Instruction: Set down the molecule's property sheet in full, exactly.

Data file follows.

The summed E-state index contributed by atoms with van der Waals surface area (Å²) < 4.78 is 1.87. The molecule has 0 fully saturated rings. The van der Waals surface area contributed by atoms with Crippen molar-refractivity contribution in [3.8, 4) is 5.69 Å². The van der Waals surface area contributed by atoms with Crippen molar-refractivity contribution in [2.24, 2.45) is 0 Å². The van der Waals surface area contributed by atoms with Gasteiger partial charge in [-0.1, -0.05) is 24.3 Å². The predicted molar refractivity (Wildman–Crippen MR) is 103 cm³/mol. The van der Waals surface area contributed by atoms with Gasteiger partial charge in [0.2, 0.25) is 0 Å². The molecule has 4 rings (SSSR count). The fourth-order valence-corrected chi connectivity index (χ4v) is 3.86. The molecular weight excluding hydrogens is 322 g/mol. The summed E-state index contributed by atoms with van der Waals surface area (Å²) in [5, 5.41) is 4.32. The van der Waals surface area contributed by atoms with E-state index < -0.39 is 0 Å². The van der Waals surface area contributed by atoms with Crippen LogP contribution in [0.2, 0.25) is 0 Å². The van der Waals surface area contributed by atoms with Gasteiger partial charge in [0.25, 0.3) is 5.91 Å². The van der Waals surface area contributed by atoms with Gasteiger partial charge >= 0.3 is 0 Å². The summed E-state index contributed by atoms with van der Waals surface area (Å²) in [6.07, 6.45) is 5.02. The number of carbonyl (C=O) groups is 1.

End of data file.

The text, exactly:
The summed E-state index contributed by atoms with van der Waals surface area (Å²) < 4.78 is 1.87. The molecule has 0 fully saturated rings. The van der Waals surface area contributed by atoms with Crippen molar-refractivity contribution in [3.8, 4) is 5.69 Å². The van der Waals surface area contributed by atoms with Crippen molar-refractivity contribution in [2.24, 2.45) is 0 Å². The van der Waals surface area contributed by atoms with Gasteiger partial charge in [-0.1, -0.05) is 24.3 Å². The predicted molar refractivity (Wildman–Crippen MR) is 103 cm³/mol. The van der Waals surface area contributed by atoms with Gasteiger partial charge in [0.2, 0.25) is 0 Å². The molecule has 4 rings (SSSR count). The fourth-order valence-corrected chi connectivity index (χ4v) is 3.86. The molecular weight excluding hydrogens is 322 g/mol. The summed E-state index contributed by atoms with van der Waals surface area (Å²) in [5, 5.41) is 4.32. The van der Waals surface area contributed by atoms with E-state index < -0.39 is 0 Å². The van der Waals surface area contributed by atoms with Crippen LogP contribution in [0.2, 0.25) is 0 Å². The van der Waals surface area contributed by atoms with Gasteiger partial charge in [0.25, 0.3) is 5.91 Å². The van der Waals surface area contributed by atoms with Gasteiger partial charge >= 0.3 is 0 Å². The summed E-state index contributed by atoms with van der Waals surface area (Å²) in [6.07, 6.45) is 5.02. The number of carbonyl (C=O) groups is 1.